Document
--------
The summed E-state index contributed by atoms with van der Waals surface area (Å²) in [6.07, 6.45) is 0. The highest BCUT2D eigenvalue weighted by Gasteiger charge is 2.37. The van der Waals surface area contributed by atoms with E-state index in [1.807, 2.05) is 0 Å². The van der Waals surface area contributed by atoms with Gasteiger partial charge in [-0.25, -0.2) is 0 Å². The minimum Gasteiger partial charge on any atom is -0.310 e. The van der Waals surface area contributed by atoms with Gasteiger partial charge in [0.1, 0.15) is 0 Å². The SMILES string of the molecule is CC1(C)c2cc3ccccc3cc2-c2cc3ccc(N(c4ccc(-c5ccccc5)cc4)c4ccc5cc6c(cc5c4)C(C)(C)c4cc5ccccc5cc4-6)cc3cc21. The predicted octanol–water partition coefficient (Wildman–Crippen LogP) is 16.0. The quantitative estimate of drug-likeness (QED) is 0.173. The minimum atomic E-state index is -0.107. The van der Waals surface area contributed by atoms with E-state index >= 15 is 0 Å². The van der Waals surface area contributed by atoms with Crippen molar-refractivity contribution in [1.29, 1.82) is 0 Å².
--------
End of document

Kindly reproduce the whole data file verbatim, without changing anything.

The summed E-state index contributed by atoms with van der Waals surface area (Å²) in [6.07, 6.45) is 0. The highest BCUT2D eigenvalue weighted by Gasteiger charge is 2.37. The van der Waals surface area contributed by atoms with E-state index in [1.807, 2.05) is 0 Å². The van der Waals surface area contributed by atoms with Gasteiger partial charge in [-0.25, -0.2) is 0 Å². The minimum Gasteiger partial charge on any atom is -0.310 e. The van der Waals surface area contributed by atoms with Gasteiger partial charge in [0.1, 0.15) is 0 Å². The SMILES string of the molecule is CC1(C)c2cc3ccccc3cc2-c2cc3ccc(N(c4ccc(-c5ccccc5)cc4)c4ccc5cc6c(cc5c4)C(C)(C)c4cc5ccccc5cc4-6)cc3cc21. The predicted octanol–water partition coefficient (Wildman–Crippen LogP) is 16.0. The quantitative estimate of drug-likeness (QED) is 0.173. The minimum atomic E-state index is -0.107. The van der Waals surface area contributed by atoms with E-state index >= 15 is 0 Å². The van der Waals surface area contributed by atoms with Crippen molar-refractivity contribution in [1.29, 1.82) is 0 Å².